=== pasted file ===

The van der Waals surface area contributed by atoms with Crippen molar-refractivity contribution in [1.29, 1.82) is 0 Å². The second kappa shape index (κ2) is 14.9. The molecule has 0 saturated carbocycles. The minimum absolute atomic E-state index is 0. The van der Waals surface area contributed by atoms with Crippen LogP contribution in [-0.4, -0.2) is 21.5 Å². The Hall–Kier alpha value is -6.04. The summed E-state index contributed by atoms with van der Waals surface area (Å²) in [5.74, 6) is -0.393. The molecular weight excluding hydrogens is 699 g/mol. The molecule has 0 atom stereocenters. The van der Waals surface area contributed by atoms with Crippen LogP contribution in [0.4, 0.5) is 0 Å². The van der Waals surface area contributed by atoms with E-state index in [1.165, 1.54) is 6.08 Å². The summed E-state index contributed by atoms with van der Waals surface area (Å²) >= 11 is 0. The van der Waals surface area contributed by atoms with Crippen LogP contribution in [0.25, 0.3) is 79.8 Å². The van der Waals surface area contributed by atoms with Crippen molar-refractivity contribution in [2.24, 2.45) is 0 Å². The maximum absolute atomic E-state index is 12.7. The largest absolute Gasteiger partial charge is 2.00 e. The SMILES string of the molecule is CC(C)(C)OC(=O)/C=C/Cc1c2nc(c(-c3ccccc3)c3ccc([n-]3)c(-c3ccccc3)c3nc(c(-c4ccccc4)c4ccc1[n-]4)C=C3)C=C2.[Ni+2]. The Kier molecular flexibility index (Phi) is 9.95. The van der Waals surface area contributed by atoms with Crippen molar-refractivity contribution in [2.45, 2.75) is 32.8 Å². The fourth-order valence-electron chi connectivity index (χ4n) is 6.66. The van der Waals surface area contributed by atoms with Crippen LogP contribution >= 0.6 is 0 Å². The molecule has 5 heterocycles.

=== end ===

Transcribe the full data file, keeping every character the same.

The van der Waals surface area contributed by atoms with Crippen molar-refractivity contribution in [1.29, 1.82) is 0 Å². The second kappa shape index (κ2) is 14.9. The molecule has 0 saturated carbocycles. The minimum absolute atomic E-state index is 0. The van der Waals surface area contributed by atoms with Crippen LogP contribution in [-0.4, -0.2) is 21.5 Å². The Hall–Kier alpha value is -6.04. The summed E-state index contributed by atoms with van der Waals surface area (Å²) in [5.74, 6) is -0.393. The molecular weight excluding hydrogens is 699 g/mol. The molecule has 0 atom stereocenters. The van der Waals surface area contributed by atoms with Crippen LogP contribution in [0.4, 0.5) is 0 Å². The van der Waals surface area contributed by atoms with E-state index in [1.165, 1.54) is 6.08 Å². The summed E-state index contributed by atoms with van der Waals surface area (Å²) >= 11 is 0. The van der Waals surface area contributed by atoms with Crippen LogP contribution in [0.25, 0.3) is 79.8 Å². The van der Waals surface area contributed by atoms with Crippen molar-refractivity contribution in [2.24, 2.45) is 0 Å². The maximum absolute atomic E-state index is 12.7. The largest absolute Gasteiger partial charge is 2.00 e. The SMILES string of the molecule is CC(C)(C)OC(=O)/C=C/Cc1c2nc(c(-c3ccccc3)c3ccc([n-]3)c(-c3ccccc3)c3nc(c(-c4ccccc4)c4ccc1[n-]4)C=C3)C=C2.[Ni+2]. The Kier molecular flexibility index (Phi) is 9.95. The van der Waals surface area contributed by atoms with Crippen molar-refractivity contribution in [2.45, 2.75) is 32.8 Å². The fourth-order valence-electron chi connectivity index (χ4n) is 6.66. The van der Waals surface area contributed by atoms with Crippen LogP contribution >= 0.6 is 0 Å². The molecule has 5 heterocycles.